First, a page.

Even John Walters rubbed his chin lazily.

Eventually, Madras stopped talking. But not before she plugged her CD-ROM, available at the back of the room free of charge.

By then, the Globe reporter had moved on to a profile of Hillary Clinton.

THE REAL ACTION took place at the medical-marijuana panel. It was the most blustery, the most authoritarian, and the most ignorant. It should have been interesting, given that Maine has already passed legislation allowing qualifying patients access to small amounts of marijuana. But this wasn’t really discussed. Instead, the panel regressed into something akin to a suburban-school-committee meeting.

ONDCP martinet Dr. Andrea Barthwell kicked off the panel by declaring medical marijuana a "Trojan-horse issue." She denounced it as "the worst scam the drug legalizers have perpetrated" and warned of the "great danger posed by frauds in white coats." She said this very sternly. She wondered aloud, "Is this the best that 21st-century medicine has to offer?" The basic gist of her tirade was: science hasn’t yet proven that marijuana is medicine; we’d be setting science back to look to plants; states will face more problems from both limit-testing defense attorneys and, implicitly, the federal government if they try to be different on this issue, so they may as well conform. Then she cited some anecdotal "evidence" from her 20 years as a physician in Illinois, where she worked with kids who said that "marijuana is medicine and therefore thought it was good for them." She concluded by saying, "But marijuana is not medicine." (See "Snake-Oil Salesmen," page 30.)

The pro-medical-marijuana faction hissed.

The Globe reporter scanned an R. Crumb cartoon about New York’s Fashion Week.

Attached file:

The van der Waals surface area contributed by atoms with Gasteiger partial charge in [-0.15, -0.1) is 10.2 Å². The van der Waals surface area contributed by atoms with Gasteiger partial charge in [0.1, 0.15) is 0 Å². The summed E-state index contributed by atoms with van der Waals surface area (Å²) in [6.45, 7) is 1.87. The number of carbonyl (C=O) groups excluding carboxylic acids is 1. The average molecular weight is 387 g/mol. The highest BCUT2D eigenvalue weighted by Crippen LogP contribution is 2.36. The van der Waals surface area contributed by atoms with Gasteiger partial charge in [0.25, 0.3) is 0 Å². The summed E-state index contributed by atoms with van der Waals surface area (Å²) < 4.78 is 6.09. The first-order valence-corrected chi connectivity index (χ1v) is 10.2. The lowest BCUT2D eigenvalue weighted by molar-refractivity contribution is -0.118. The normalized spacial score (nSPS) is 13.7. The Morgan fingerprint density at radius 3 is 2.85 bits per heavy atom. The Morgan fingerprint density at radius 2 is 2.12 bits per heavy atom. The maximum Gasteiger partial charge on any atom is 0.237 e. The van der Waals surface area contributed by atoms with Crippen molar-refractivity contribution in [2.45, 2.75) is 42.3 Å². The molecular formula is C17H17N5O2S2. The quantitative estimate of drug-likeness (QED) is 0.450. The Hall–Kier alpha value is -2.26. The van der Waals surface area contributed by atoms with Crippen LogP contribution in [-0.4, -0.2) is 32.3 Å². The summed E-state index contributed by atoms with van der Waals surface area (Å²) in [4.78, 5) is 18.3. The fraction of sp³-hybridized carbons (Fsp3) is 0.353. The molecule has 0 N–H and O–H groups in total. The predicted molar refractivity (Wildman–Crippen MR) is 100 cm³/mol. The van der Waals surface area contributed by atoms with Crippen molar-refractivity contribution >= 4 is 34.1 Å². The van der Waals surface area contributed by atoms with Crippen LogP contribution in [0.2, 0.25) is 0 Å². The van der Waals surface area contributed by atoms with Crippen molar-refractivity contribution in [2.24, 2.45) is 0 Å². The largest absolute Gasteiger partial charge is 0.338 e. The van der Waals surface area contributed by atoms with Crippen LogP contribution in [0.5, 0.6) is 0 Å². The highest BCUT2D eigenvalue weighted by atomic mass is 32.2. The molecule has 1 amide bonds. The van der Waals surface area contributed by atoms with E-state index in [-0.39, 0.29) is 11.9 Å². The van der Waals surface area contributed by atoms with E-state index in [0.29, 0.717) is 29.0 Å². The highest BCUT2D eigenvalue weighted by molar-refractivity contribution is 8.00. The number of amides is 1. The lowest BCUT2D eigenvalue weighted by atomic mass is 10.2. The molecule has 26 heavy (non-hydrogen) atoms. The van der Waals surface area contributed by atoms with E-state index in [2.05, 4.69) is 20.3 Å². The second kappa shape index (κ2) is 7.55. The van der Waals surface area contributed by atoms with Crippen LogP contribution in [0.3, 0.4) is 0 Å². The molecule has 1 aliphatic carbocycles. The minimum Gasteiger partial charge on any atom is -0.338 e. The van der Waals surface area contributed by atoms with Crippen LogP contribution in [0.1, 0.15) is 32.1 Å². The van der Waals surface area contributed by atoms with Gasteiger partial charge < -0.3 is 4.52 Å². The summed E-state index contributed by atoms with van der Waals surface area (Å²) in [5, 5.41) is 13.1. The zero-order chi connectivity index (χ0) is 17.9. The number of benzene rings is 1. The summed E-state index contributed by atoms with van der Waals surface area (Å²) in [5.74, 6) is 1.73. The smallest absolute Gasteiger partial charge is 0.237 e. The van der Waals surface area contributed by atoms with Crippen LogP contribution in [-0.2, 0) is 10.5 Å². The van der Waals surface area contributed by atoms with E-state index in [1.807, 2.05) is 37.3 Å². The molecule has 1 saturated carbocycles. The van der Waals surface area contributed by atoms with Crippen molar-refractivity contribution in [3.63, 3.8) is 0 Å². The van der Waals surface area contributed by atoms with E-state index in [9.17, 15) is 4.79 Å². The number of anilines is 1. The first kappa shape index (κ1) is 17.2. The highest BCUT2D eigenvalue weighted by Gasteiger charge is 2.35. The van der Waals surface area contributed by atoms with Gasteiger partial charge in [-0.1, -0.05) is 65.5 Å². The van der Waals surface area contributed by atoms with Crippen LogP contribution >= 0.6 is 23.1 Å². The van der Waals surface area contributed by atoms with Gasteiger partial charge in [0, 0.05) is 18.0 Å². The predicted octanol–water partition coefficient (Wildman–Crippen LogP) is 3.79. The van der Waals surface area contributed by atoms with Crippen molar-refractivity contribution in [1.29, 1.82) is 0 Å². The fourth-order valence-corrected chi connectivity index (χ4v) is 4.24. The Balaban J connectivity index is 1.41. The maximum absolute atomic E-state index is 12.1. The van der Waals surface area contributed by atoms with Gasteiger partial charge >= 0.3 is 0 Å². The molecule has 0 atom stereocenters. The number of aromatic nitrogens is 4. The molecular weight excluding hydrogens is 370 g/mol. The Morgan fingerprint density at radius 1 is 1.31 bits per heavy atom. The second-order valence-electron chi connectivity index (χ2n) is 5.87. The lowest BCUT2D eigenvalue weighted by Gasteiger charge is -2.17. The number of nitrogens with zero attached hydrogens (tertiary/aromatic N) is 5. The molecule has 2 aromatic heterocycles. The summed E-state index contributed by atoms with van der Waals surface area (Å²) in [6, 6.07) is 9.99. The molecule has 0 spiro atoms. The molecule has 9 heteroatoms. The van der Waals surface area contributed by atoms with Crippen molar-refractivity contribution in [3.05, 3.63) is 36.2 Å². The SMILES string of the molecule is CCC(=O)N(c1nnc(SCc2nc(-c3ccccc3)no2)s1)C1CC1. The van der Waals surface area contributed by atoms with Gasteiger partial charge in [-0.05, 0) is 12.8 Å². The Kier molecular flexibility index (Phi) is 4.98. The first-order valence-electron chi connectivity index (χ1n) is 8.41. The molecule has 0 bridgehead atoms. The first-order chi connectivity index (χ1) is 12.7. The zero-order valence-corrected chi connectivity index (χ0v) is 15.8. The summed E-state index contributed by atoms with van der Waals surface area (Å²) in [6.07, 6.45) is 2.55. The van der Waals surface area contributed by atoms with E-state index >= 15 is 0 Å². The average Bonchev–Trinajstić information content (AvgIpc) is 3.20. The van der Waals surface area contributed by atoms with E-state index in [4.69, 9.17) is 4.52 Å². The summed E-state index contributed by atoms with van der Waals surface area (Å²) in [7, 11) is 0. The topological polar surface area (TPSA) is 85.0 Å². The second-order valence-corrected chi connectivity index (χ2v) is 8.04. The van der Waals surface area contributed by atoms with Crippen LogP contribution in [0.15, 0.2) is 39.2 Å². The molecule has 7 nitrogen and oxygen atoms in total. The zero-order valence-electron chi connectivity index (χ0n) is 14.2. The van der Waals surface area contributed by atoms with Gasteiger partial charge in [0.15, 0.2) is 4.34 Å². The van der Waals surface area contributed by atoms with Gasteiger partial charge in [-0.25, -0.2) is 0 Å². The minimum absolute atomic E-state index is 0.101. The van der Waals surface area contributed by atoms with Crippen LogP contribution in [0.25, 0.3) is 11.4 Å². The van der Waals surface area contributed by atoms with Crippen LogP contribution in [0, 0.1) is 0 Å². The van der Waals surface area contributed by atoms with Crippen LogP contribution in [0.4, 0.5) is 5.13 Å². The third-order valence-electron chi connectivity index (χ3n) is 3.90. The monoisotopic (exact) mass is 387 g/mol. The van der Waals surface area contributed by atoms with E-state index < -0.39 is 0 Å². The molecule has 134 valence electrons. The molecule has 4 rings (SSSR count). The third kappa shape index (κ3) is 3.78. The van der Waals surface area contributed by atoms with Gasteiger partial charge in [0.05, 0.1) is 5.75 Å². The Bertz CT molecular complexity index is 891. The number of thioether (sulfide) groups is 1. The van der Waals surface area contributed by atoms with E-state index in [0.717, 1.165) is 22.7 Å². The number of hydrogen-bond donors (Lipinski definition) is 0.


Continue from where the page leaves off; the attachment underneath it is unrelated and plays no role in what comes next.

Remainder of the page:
The next speaker immediately contradicted Barthwell. Dr. Billy Martin, chair of the department of pharmacology and toxicology at Virginia Commonwealth University’s medical school, said that yes, marijuana has helped patients, but that’s not the issue. The issue is that marijuana needs further research before doctors start prescribing it to patients. "So we have a choice," Martin said. "And I think it’s a simple one. Do we want to devote resources, do we want to try to answer this question, does it have a role in medicine?"

Dr. Mark Kraus, president of the Connecticut Society of Addiction Medicine, returned to Barthwell territory: "The campaign to legalize marijuana is a campaign that in New England and other parts of the country is a campaign of self-serving political propaganda, misinformation, and deception. It must stop."

When the panelists opened themselves up to questions, Governor Rowland nearly tripped over himself trying to commend their efforts. "I think the panel hit the issue out of the ballpark." Their home-run, according to Rowland? They helped show that "reporting mixed messages is a mistake."

Romney, for his part, asked some very levelheaded questions. Why don’t we treat marijuana like a prescription drug? Wouldn't it be appropriate to subject marijuana to these same processes? What is the process? And why don’t we treat this like a pharmaceutical?

The pro-medical-marijuana advocates clapped.

Startled, he immediately clarified himself: "This isn’t an advocacy position." Which may be true. But Romney’s questions are the same types of questions advocates ask. Over and over. And so — even though the panel chose to answer his questions by focusing on who would fund the research — he gave the advocates a glimmer of hope.